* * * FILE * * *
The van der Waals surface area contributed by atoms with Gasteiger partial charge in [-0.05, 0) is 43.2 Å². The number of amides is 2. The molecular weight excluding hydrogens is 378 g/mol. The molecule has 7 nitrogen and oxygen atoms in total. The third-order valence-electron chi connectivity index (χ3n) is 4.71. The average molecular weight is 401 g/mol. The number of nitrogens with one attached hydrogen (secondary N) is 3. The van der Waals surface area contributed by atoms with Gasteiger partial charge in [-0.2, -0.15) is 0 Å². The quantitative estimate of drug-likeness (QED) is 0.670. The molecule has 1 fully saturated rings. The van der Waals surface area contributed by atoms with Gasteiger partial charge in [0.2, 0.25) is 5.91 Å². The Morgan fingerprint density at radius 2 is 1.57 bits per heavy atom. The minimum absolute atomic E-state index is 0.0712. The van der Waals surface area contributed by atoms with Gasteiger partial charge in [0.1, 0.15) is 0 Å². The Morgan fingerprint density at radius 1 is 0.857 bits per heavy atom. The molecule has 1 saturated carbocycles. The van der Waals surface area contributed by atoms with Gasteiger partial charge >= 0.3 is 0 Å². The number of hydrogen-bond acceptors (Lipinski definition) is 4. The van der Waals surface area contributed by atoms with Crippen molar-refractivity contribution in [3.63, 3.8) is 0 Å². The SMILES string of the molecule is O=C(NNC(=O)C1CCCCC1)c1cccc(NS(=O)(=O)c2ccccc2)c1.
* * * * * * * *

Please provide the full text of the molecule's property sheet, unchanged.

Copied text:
The van der Waals surface area contributed by atoms with Gasteiger partial charge in [-0.05, 0) is 43.2 Å². The number of amides is 2. The molecular weight excluding hydrogens is 378 g/mol. The molecule has 7 nitrogen and oxygen atoms in total. The third-order valence-electron chi connectivity index (χ3n) is 4.71. The average molecular weight is 401 g/mol. The number of nitrogens with one attached hydrogen (secondary N) is 3. The van der Waals surface area contributed by atoms with Gasteiger partial charge in [-0.2, -0.15) is 0 Å². The quantitative estimate of drug-likeness (QED) is 0.670. The molecule has 1 fully saturated rings. The van der Waals surface area contributed by atoms with Gasteiger partial charge in [0.2, 0.25) is 5.91 Å². The Morgan fingerprint density at radius 2 is 1.57 bits per heavy atom. The minimum absolute atomic E-state index is 0.0712. The van der Waals surface area contributed by atoms with Gasteiger partial charge in [0.1, 0.15) is 0 Å². The Morgan fingerprint density at radius 1 is 0.857 bits per heavy atom. The molecule has 1 saturated carbocycles. The van der Waals surface area contributed by atoms with Gasteiger partial charge >= 0.3 is 0 Å². The number of hydrogen-bond acceptors (Lipinski definition) is 4. The van der Waals surface area contributed by atoms with Crippen molar-refractivity contribution in [3.63, 3.8) is 0 Å². The SMILES string of the molecule is O=C(NNC(=O)C1CCCCC1)c1cccc(NS(=O)(=O)c2ccccc2)c1.